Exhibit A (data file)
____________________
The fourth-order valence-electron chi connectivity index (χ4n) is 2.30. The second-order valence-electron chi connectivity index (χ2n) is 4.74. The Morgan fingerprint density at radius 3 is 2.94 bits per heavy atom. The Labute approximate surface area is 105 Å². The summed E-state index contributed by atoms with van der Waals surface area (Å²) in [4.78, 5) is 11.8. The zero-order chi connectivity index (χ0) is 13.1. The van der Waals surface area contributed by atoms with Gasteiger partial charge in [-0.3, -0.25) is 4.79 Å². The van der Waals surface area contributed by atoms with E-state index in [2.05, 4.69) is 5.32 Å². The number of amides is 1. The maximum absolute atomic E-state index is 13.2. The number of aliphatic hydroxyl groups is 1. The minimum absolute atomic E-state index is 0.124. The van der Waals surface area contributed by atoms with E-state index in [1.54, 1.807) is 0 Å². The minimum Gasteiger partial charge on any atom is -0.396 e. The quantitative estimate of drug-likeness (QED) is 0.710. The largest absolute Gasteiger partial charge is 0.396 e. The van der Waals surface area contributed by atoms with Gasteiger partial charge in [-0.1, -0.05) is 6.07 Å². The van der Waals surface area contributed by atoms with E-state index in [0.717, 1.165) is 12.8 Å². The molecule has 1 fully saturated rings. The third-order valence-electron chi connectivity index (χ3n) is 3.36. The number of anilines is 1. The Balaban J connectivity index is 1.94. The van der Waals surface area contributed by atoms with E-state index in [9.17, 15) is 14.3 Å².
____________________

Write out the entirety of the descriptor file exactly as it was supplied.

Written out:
The fourth-order valence-electron chi connectivity index (χ4n) is 2.30. The second-order valence-electron chi connectivity index (χ2n) is 4.74. The Morgan fingerprint density at radius 3 is 2.94 bits per heavy atom. The Labute approximate surface area is 105 Å². The summed E-state index contributed by atoms with van der Waals surface area (Å²) in [4.78, 5) is 11.8. The zero-order chi connectivity index (χ0) is 13.1. The van der Waals surface area contributed by atoms with Gasteiger partial charge in [-0.3, -0.25) is 4.79 Å². The van der Waals surface area contributed by atoms with E-state index in [2.05, 4.69) is 5.32 Å². The number of amides is 1. The maximum absolute atomic E-state index is 13.2. The number of aliphatic hydroxyl groups is 1. The minimum absolute atomic E-state index is 0.124. The van der Waals surface area contributed by atoms with E-state index in [1.54, 1.807) is 0 Å². The minimum Gasteiger partial charge on any atom is -0.396 e. The quantitative estimate of drug-likeness (QED) is 0.710. The largest absolute Gasteiger partial charge is 0.396 e. The van der Waals surface area contributed by atoms with Gasteiger partial charge in [-0.1, -0.05) is 6.07 Å². The van der Waals surface area contributed by atoms with E-state index in [0.717, 1.165) is 12.8 Å². The molecule has 1 fully saturated rings. The third-order valence-electron chi connectivity index (χ3n) is 3.36. The number of anilines is 1. The Balaban J connectivity index is 1.94. The van der Waals surface area contributed by atoms with E-state index in [9.17, 15) is 14.3 Å².